An agrarian crisis is brewing because of climate change that could jeopardise global food supplies and increase the risk of hunger for a billion poorest of the poor, scientists are warning.

South Asia and Africa would be hardest hit by the crisis, which would shift the world’s priorities away from boosting food output year after year to bolstering the resilience of crops to cope with warm weather, they said.

Rice, the staple for billions of people, is most vulnerable to global warming, said Dyno Keatinge, deputy director general of research at the International Crops Research Institute for the Semi-Arid Tropics.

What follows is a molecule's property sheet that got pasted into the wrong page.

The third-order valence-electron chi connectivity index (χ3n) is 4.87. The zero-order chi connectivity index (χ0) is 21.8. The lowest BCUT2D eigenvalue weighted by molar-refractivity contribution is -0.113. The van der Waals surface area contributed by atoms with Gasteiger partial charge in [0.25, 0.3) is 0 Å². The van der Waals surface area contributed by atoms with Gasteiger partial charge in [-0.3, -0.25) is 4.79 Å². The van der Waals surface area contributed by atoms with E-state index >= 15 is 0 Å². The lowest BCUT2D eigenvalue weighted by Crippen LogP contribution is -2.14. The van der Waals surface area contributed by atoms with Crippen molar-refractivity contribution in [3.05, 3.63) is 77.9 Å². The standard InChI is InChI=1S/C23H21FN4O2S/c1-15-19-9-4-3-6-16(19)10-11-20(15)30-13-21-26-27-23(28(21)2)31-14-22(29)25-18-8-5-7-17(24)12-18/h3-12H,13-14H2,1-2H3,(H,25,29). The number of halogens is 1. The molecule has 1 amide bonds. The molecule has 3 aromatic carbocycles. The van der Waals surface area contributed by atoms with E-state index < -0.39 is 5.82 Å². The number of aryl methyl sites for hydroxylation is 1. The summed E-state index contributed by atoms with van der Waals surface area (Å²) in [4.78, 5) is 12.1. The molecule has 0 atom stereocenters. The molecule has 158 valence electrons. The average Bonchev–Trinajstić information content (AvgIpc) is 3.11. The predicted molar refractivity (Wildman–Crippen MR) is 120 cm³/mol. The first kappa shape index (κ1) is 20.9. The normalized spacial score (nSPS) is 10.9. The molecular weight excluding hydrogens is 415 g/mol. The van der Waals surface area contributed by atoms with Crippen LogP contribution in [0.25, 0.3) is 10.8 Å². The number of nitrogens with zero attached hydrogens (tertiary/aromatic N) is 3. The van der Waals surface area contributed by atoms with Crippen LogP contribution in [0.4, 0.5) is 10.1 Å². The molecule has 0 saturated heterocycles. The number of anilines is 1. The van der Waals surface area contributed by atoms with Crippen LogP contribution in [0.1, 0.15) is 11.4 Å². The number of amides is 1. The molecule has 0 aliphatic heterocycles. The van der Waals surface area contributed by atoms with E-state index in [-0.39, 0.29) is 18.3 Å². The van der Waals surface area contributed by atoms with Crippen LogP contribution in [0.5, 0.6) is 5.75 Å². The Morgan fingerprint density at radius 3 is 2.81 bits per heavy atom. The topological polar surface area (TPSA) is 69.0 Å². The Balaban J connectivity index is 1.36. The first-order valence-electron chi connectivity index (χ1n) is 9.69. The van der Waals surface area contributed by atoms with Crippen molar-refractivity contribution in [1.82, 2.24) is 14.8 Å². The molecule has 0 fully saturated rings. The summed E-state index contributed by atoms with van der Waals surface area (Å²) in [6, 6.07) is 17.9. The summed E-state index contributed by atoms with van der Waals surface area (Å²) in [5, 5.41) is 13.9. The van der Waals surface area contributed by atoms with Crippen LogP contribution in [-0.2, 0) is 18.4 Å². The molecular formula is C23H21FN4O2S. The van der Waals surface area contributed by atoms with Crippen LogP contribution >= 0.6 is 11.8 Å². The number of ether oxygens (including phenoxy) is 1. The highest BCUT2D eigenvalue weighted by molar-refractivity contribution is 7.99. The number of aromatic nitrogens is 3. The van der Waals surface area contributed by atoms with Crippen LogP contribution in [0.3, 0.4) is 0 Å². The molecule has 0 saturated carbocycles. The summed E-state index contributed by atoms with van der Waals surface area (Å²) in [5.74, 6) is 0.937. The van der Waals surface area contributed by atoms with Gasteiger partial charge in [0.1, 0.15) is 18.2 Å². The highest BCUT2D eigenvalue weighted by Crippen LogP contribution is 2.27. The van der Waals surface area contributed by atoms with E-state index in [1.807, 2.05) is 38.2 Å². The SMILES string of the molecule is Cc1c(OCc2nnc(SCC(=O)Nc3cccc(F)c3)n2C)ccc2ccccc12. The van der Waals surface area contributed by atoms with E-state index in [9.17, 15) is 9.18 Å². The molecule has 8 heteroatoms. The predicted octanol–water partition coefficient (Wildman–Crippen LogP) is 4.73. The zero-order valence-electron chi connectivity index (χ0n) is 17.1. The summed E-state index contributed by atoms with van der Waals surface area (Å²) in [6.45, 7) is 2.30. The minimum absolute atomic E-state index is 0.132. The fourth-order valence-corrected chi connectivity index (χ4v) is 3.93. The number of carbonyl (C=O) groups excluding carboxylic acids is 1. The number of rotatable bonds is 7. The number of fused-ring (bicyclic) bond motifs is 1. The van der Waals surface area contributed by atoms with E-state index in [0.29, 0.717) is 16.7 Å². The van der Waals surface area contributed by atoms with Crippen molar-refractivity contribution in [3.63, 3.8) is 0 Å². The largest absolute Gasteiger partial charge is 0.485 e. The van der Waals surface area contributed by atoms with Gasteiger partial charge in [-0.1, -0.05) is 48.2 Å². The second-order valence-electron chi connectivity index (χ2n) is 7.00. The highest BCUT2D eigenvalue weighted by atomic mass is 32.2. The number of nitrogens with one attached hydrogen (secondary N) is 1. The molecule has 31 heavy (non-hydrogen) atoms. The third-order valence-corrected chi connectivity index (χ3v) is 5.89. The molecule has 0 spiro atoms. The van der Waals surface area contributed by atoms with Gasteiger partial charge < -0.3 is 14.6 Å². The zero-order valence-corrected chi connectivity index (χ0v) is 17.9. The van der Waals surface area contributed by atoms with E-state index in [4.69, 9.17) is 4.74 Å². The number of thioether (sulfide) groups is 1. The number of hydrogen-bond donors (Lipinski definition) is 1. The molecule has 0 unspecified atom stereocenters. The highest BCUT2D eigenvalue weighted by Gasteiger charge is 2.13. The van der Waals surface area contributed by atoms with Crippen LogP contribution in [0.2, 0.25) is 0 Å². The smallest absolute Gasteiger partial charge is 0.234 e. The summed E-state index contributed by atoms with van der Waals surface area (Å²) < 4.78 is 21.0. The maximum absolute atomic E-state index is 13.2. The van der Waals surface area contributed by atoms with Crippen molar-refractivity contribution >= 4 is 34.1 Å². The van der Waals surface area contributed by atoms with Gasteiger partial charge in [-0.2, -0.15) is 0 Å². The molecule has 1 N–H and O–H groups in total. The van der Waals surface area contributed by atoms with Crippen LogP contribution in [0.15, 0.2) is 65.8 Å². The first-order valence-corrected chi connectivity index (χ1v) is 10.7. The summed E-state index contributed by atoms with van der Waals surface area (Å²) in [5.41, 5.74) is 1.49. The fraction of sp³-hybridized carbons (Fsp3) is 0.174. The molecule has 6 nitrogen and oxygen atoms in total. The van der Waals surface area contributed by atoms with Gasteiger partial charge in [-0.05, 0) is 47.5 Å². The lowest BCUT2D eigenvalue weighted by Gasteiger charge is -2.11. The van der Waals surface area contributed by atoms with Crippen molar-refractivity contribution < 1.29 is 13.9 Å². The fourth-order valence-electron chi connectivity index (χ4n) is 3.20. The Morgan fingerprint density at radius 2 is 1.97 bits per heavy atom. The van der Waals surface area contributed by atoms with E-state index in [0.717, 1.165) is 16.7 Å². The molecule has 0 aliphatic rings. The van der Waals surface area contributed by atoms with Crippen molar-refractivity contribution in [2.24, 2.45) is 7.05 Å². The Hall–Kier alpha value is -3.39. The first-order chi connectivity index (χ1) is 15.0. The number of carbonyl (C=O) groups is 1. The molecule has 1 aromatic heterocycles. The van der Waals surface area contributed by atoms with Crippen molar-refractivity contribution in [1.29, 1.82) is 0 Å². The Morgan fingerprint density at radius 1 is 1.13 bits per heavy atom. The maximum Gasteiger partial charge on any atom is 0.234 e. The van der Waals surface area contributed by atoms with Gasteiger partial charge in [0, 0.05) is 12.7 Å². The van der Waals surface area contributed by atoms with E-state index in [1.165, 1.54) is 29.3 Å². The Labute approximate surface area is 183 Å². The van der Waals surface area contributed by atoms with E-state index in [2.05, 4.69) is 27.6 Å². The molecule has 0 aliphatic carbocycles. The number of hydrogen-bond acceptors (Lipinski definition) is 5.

“It is the world’s most consumed crop and it makes everything else pale in comparison,” Keatinge told reporters in Hyderabad, southern India, where the research institute has organised a conference on the impact of climate change on farming.

The rice yield could fall “very quickly in a warmer world” unless researchers find alternative varieties or ways to shift the time of rice flowering, he added, demanding governments allocate more money to research.

“We have the opportunity to grow other crops that are more resistant to higher temperatures such as sorgum and millet, but changing people’s food habits is very difficult”, he said.